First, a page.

Time is almost up to enroll in the Affordable Care Act’s (ACA) federal or state marketplace health care, and if you are not enrolled in minimum coverage health insurance by March 31, 2014 you must pay a penalty. We know the ACA is confusing, so we tried to break it down and put it in layman’s terms so you know exactly what’s in store for the future.
The new healthcare law mandates everyone have what’s called “minimum essential coverage.” This includes individual market policies, job-based coverage, Medicare, Medicaid, CHIP, TRICARE, and certain other coverage options.
– If you do not enroll in health insurance before March 31st, you will have to pay a fee, often called the “penalty” or “shared responsibility payment.” There are some exemptions to this rule such as religious objections, people who earn too little to file tax returns, and those for whom insurance would eat up more than 8% of their income, among others.
– Not everyone will pay the same amount of penalty for not enrolling in health care. For 2014, the individual penalty is whichever of the following is higher:
– 1% of your yearly household income (only the amount above the tax filing threshold is used, $10,150 for an individual)
– $95 per person for the year($47.50 per child under 18).
Individuals who lack coverage for only part of the year will only pay part of the penalty, and individuals who are without coverage for less than 90 days do not need to pay the penalty either.
– This penalty increases every year following the scale below:
– 2015 it is 2% of income or $325 per person
– 2016 it rises to 2.5% of income or $695 per person
– 2017 onwards the penalty is adjusted for inflation
– Once the IRS determines this penalty should be assessed they will immediately do so. No notice is required, no 90-day period, no access to Tax Court, no right of appeal. They cannot necessarily file a lien or levy against you, but they may offset a taxpayer’s federal tax refund by the amount of any unpaid taxes.
– For those who are considered to be high-income individuals (those who make over $200,000 per year alone or $250,000 if married and filing jointly), there are a few more provisions to the law that you must be aware of. The law raises the Medicare tax on wages and subjects investment income to a Medicare tax for the first time. This increases the Medicare taxes on their earned income by .9% (on top of the 1.45% Medicare tax that they currently pay on all of their wages), and subjects their investment income to a penalty of up to 3.8% on at least a portion of their capital gains and dividends.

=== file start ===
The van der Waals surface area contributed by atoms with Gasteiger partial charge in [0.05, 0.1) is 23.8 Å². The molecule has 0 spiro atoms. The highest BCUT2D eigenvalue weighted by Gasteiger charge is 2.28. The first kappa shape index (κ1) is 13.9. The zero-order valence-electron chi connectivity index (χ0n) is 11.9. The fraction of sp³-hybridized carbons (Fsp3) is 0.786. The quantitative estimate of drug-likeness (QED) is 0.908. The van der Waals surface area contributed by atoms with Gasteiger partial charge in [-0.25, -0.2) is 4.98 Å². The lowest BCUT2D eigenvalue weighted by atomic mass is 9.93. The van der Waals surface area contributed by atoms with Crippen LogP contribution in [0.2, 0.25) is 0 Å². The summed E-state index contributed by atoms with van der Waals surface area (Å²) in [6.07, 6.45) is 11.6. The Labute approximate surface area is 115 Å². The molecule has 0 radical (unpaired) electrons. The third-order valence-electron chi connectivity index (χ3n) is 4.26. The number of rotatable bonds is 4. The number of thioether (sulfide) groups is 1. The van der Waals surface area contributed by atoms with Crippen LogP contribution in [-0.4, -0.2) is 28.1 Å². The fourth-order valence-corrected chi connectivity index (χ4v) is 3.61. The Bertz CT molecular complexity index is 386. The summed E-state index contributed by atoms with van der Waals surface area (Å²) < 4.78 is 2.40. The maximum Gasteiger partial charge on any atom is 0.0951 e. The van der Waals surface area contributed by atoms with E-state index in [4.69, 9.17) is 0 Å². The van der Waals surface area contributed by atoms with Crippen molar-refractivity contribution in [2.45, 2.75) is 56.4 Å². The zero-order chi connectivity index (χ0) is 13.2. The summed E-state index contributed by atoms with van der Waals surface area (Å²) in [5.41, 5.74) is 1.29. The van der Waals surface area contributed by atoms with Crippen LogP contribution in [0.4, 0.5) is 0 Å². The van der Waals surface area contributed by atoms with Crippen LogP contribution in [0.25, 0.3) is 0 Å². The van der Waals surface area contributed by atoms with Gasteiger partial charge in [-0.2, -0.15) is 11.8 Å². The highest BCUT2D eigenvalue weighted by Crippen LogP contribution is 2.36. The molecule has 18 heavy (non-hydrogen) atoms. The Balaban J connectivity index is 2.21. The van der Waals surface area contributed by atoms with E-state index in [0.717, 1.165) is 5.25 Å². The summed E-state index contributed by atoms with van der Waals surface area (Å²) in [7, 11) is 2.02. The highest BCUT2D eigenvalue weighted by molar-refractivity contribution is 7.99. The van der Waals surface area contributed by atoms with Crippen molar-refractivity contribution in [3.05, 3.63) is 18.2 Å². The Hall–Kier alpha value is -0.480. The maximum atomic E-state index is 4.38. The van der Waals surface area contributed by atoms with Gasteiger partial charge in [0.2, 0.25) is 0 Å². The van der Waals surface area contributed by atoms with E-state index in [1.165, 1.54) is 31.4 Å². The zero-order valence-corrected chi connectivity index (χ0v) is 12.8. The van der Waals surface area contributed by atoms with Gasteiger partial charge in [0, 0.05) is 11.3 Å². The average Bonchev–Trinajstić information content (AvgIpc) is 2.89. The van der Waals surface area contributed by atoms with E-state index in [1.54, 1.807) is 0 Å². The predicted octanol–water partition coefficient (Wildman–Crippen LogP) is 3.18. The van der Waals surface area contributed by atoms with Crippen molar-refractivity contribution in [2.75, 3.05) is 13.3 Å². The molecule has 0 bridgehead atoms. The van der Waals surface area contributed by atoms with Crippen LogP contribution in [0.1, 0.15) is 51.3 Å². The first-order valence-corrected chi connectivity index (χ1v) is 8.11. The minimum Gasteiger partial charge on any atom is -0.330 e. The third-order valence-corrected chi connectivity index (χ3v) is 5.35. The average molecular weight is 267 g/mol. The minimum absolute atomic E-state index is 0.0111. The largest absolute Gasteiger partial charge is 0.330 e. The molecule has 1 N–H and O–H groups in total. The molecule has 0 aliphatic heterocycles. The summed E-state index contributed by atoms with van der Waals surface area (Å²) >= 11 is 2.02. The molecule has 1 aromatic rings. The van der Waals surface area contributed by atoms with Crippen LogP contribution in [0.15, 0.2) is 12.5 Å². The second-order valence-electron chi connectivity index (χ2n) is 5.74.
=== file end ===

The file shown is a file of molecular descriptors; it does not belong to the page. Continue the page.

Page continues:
– As a result of the Affordable Care Act, the medical deduction threshold has been raised. You may only deduct medical expenses that exceed 10% of your adjusted gross income (up from 7.5% adjusted gross income). It has also raised the penalty on nonqualified Health Savings Account (HSA) distributions for money spent on something other than qualified medical expenses. Those purchases are now subject to a 20% tax (up from 10%).
Individual Subsidies and Credits:
– Along with penalties, the law also offers subsidies to low- and middle-income families and provides tax credits to most families who sign up for coverage on the state and federal exchanges (through healthcare.gov or your state’s equivalent). This credit can be an advance payment used immediately to lower your monthly premium costs. There are calculators on the internet which help calculate how much your family will receive in subsidies or credits, and we recommend this one https://kff.org/interactive/subsidy-calculator/.